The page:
More Colors For Bert

DSC_0010Bert the Golden Pheasant’s moulting is coming along nicely. He now has some iridescent teal and black feathers on the nape of his neck, and some royal blue ones coming in on his wings. He has more scarlet on his breast and most of his old tail feathers have now fallen out.

I’m training him to accept handling by first touching him a little on his beak or on his throat and then offering a treat. I will often offer him a tidbit of something green while I’m out in the yard. He only really likes the tender growing tips of plants.

I have a little whistling sound I use to call him that sounds similar to his own, and he now knows when I’m calling and will come over and jump up on the ledge for his treat. He knows better than to try to get treats from me while he’s on the ground because the chickens will trample right over him to get there first.

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June Garden with Dogs

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Red Hot Poker – I’ve always wanted one of these in my garden

We are technically in a drought right now but my gardens have been doing great with minimal watering. I owe it to the very thick layer of mulch that I try to maintain. My morning ritual once I’ve fed the kitties and let the dogs out is to check for eggs and do any watering that needs doing, mostly in the container garden. Today I decided to walk around with my camera and capture some shots of what’s been growing and blooming.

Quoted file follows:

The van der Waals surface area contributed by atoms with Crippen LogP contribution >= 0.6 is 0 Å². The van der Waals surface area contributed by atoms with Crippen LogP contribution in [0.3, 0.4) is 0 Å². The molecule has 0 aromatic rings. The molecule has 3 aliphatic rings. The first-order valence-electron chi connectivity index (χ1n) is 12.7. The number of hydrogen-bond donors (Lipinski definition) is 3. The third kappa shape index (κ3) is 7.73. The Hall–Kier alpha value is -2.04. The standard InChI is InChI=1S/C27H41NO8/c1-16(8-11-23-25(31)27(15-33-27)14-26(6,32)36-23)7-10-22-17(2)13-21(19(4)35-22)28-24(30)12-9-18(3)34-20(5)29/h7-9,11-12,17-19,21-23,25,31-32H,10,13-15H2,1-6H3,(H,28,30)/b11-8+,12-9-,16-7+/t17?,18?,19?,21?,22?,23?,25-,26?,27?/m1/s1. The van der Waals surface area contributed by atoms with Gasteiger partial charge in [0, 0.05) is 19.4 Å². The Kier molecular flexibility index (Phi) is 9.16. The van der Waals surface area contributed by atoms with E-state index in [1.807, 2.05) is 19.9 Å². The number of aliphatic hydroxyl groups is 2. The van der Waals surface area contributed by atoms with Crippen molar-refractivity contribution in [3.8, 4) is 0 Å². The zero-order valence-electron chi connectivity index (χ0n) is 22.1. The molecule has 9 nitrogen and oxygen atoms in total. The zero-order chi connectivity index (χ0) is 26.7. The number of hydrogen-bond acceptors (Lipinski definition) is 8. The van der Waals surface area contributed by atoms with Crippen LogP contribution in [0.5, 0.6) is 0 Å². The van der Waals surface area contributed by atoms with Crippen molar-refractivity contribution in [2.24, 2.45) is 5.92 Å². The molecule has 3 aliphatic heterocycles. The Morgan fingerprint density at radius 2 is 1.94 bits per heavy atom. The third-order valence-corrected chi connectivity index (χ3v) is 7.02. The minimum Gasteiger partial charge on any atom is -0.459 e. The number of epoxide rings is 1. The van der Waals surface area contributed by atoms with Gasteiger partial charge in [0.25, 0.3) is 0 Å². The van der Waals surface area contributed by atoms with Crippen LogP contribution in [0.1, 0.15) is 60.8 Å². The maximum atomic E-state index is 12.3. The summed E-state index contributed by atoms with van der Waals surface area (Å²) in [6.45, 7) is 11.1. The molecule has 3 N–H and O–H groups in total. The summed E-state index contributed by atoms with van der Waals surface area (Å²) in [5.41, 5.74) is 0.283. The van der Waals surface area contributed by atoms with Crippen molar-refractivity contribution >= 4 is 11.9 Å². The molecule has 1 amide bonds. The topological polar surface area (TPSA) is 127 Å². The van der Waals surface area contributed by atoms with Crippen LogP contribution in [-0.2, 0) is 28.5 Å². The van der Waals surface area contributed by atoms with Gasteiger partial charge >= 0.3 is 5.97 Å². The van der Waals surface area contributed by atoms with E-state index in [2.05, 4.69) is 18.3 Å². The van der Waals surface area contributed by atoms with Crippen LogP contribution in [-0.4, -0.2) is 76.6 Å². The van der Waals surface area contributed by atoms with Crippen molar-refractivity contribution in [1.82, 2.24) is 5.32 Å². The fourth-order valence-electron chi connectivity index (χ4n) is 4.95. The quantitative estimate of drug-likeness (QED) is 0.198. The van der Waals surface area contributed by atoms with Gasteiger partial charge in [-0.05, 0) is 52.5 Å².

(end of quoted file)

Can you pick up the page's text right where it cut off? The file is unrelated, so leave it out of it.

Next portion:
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Scabiosa – These flowers were part of my sister’s wedding bouquet so I wanted to get a specimen

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Mammoth Russian Sunflower

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There are flowers on my European Olive tree. Does that mean I get olives?

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Hydrangea

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The beginnings of peaches

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Hoku wants to play

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Prickly Pear cactus – the pads and fruit are edible

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Morrocan Tea Mint

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E.T. helps me water